683 replies | 18404 view(s)
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  • Lanefan's Avatar
    Monday, 8th July, 2019, 10:52 AM
    All true, but those are PCs influencing NPCs. We're looking for examples of the less-common reverse, where NPCs can influence PCs without magic.
    683 replies | 18404 view(s)
    0 XP
  • Li Shenron's Avatar
    Monday, 8th July, 2019, 10:10 AM
    I don't support any, but if I did, it would be adventures.
    27 replies | 1024 view(s)
    0 XP
  • Li Shenron's Avatar
    Monday, 8th July, 2019, 08:28 AM
    No clear winners here, but only slight advantage to Draconic (generally I have magic books and stuff written in this for tradition) and Orcish & Goblinoid because they are pretty much in all my campaigns.
    11 replies | 498 view(s)
    1 XP
  • Lanefan's Avatar
    Sunday, 7th July, 2019, 11:00 PM
    To be fussy, it's a reaction; which may lead to or cause subsequent actions to come from you/the PC.
    683 replies | 18404 view(s)
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  • Lanefan's Avatar
    Sunday, 7th July, 2019, 10:59 PM
    Something else, I think: without a conception of the character one is trying to portray to base said portrayal on, one's portrayal risks being inconsistent and-or conflicted. The advocacy then comes from the portrayal, as informed by the concept. Strange though it may sound, I agree with you here. Character emotions very much should be fair game for testing. But testing, not manipulating....
    683 replies | 18404 view(s)
    2 XP
  • Lanefan's Avatar
    Sunday, 7th July, 2019, 10:49 PM
    The first one that leaps to my mind are 4e forced-movement (push-pull-slide) effects in combat; and trample/pushback rules in earlier editions. And traps, where an NPC actually sets them off just at the right moment. But those are physical effects, though still mechanical in nature. A PC being mentally influenced without magic - Intimidate, Bluff, and Persuasion skills can try, if a DM has...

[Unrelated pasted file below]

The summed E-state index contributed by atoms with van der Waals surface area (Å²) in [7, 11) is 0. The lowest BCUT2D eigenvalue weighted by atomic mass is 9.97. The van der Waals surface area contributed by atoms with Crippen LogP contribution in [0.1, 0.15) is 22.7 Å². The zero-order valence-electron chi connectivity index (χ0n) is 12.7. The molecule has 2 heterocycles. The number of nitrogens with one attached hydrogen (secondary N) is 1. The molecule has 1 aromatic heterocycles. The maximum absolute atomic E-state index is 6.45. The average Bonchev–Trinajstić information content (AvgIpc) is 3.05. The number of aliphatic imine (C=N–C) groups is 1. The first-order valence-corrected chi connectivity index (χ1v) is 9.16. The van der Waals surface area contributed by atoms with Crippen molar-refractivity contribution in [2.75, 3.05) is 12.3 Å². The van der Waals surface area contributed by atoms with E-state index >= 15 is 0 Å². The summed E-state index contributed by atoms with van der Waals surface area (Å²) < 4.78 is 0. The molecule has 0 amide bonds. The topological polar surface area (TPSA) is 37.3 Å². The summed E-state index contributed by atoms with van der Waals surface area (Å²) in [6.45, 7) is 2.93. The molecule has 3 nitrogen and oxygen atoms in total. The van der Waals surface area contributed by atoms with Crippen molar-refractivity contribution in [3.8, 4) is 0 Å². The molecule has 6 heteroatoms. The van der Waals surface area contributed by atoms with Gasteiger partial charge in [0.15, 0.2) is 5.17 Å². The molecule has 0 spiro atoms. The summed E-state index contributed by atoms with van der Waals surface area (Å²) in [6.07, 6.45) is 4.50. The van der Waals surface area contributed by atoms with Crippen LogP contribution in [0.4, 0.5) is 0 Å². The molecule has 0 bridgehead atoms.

683 replies | 18404 view(s)
    0 XP
  • Lanefan's Avatar
    Sunday, 7th July, 2019, 10:38 PM
    When a PC is around, minions have 1 h.p. When there's no PC around, they have h.p. suitable to whatever creature type they are. A bar full of minion brawlers can have an ordinary bar fight without a PC present, but once a PC shows up things get weird because the very presence of the PC changes the mechanics for all those minions. Consistency, meanwhile, flies off across the lake... In...
    683 replies | 18404 view(s)
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  • Lanefan's Avatar
    Sunday, 7th July, 2019, 10:31 PM
    And as that also has no context or mechanical references to back it up, neither - quite intentionally - does my reverse example. In fact, that was my whole point in making that example: a player trying to affect an NPC should be bound by the same strictures as a GM trying to affect a PC in the same way. In the original example, the PC declares both the action (the wink) and the outcome (the...
    683 replies | 18404 view(s)
    0 XP
  • Lanefan's Avatar
    Sunday, 7th July, 2019, 10:21 PM
    It's difficult to do before the campaign actually starts, in that despite best planning you don't entirely know how the player dynamics will mesh, nor what combination of PCs they'll bring in, nor whether your setting/ideas/etc. will gain any traction even if you've broached them ahead of time and got an OK. Once things get going, however, it's pretty easy to at least educatedly-guess how long...
    48 replies | 2206 view(s)
    0 XP
  • Lanefan's Avatar
    Sunday, 7th July, 2019, 10:31 AM
    With you so far - no disagreement yet. But here it falls apart. I use the eyes of a game-world inhabitant - say an innocuous bartender - to look around. I see the bar full of common working people who look ready to fight, and yep: there they go. Fists flying, bottles smashing, a good old-fashioned donnybrook - black eyes all round and maybe a few broken bones, but in the end nobody dies...
    683 replies | 18404 view(s)
    0 XP
  • Lanefan's Avatar
    Sunday, 7th July, 2019, 10:18 AM
    Because none was referenced in the example given. Had a mechanic of some sort been referenced, from any system, I'd have had no problem with the example as given. But as no mechanic of any kind was referenced to give context, the example as written is nothing more than a GM taking agency away from a player. All we got to work with was a GM saying "The maiden winks at you and melts your...
    683 replies | 18404 view(s)
    0 XP
  • Lanefan's Avatar
    Sunday, 7th July, 2019, 10:07 AM
    An immersion-oriented player is going to try his-her best to do exactly this, as that's the whole point of immersion: to perceive things as your PC would perceive them. Obviously. But that's just table knowledge. No, but in theory they would have perceptions, knowledges and beliefs given that they are in theory sentient inhabitants of their setting; and those perceptions, knowledges and...